During feeding, trophozoite digest globin while the undigestible compound hematin is released into blood stream in the form of haemozoin. Haemozoin is toxic and upon released into blood stream, it brings periodic fever in a malarial patient.Schuffner’s granule or dots are present in cytoplasm of RBCs which is orange or yellow in color.

Erythrocytic schizogony: The trophozoite nucleus undergo repeated mitosis division and forms erythrocytic schizont. It changes to uni-nucleated merozoites after segregation of cytoplasm.
After repeated erythrocytic cycle, merozoites invading fresh RBCs develops into gametocytes. Gametocytes takes part in sexual reproduction.

Sexual reproduction of plasmodium

The gametocyte requires low temperature for further development. Due to this, gametocytes require transfer from man to female anopheles. When female anopheles mosquito suck blood from infected man, gametocytes are transferred to it. Gametocytes travel into stomach where they somehow escape digestion and hatch out from RBCs into the lumen of mosquito. It then actively involved in sexual reproduction.

Sexual cycle of plasmodium is divided into 3-stages namely: Gametogony, Fertilization and sporogony.

1. Gametogony (Gametogenesis)

The release of gametocytes from lumen of mosquito’s stomach and formation of sex cells are called as gametogony or gametogenesis. Two types of gametocytes are released, micro-gametocytes and macro-gametocytes. Micro gametocytes give raise to 6-8 haploid microgametes or male gamete. Micro-gametocytes give raise to 1 haploid macrogamete or female gamete.

sexual reproduction of plasmodium

2. Fertilization

Female gamete develops a projection for receiving male gamete which is called as cone of receptor or fertilization cone. The male gamete (micro-gamete) also develops a whip like structure which is called as exflagellation.
The macro gamete attracts the male gamete and attach to the cone of fertilization present in macro gamete.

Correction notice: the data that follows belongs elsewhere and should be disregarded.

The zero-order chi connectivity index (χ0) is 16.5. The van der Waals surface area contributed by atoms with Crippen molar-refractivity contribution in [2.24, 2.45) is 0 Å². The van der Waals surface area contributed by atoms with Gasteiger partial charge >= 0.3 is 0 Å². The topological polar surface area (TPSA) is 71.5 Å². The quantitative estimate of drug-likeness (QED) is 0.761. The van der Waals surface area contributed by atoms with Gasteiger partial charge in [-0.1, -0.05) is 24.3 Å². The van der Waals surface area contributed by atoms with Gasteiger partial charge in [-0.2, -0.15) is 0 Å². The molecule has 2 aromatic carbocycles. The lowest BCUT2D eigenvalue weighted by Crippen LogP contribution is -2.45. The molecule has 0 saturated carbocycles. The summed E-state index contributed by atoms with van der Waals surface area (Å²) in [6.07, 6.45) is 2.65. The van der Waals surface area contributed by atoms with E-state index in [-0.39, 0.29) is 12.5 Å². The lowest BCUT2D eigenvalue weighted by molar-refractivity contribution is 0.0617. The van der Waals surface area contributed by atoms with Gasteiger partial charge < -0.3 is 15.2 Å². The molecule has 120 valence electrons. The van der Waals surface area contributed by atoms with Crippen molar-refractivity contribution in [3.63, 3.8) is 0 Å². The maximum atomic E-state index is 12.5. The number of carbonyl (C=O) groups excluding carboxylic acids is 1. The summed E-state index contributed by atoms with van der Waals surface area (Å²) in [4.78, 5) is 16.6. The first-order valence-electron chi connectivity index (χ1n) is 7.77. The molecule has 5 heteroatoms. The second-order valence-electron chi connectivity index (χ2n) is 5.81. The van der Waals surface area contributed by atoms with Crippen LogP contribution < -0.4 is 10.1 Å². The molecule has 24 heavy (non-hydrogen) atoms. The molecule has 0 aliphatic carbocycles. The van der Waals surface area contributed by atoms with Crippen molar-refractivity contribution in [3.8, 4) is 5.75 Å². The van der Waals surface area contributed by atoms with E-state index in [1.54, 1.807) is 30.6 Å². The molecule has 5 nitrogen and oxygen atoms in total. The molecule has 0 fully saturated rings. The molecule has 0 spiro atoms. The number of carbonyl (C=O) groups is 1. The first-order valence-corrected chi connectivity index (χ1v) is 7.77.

A zygote is formed after the fusion of both male and female gametes. A zygote develops into long, vermiform and motile form known as ookinete which has tapering end.

The ookinete penetrates the gut wall (peritrophic membrane) of mosquito with the help of tapering end and forms oocysts. Oocysts has cystic layer which is secreted by wall of mosquito stomach and partially by ookinete.

3. Sporogony

The oocyst is diploid in nature. The nuclei of each oocyst undergoe multiple fission producing a about 10,000 of minute daughter nuclei. The cytoplasm of daughter cells gets vacuolated and many irregular cytoplasmic masses with nuclei at center is formed. Around nucleus, some cytoplasm constricted to form sporoblasts. 

The nuclei of sporoblast again multiply and cytoplasm gets constricted around them resulting in the formation of sickle shaped sporozoites.

Due to formation of sporozoites into oocyst, its walls get ruptures and sporozoites releases into haemocoel of mosquito which then move to salivary glands and resides there waiting for another host(man) for next cycle.

Important facts

  • Malarial fever is caused by a Protozoa called plasmodium but not a mosquito. Mosquito are only the vector which carries this parasite.
  • Transmission of malarial disease by Anopheles mosquito was discovered by sir Ronald Ross.
  • Mature stage of plasmodium is trophozoite which is also the feeding as well as causative agent.
  • Infective stage of plasmodium is sporozoite.
  • The carrier or vector of plasmodium is female Anopheles mosquito.
  • Life cycle of plasmodium is digenetic i.e. asexual cycle is completed in man while sexual cycle is completed in female Anopheles mosquito.
  • Shivering occurs when merozoites releases from RBCs with toxin.
  • Recurrence of high temperature in malaria at certain interval is due to completion of erythrocytic schizogony in erythrocytic cycle.
  • Interval between inoculation and initiation of erythrocytic cycle is called pre-patient period.

References

1. https://www.tulane.edu/~wiser/protozoology/notes/mal_lc.html

2. https://www.ncbi.nlm.nih.gov/books/NBK5951/figure/malaria_LifeCycle/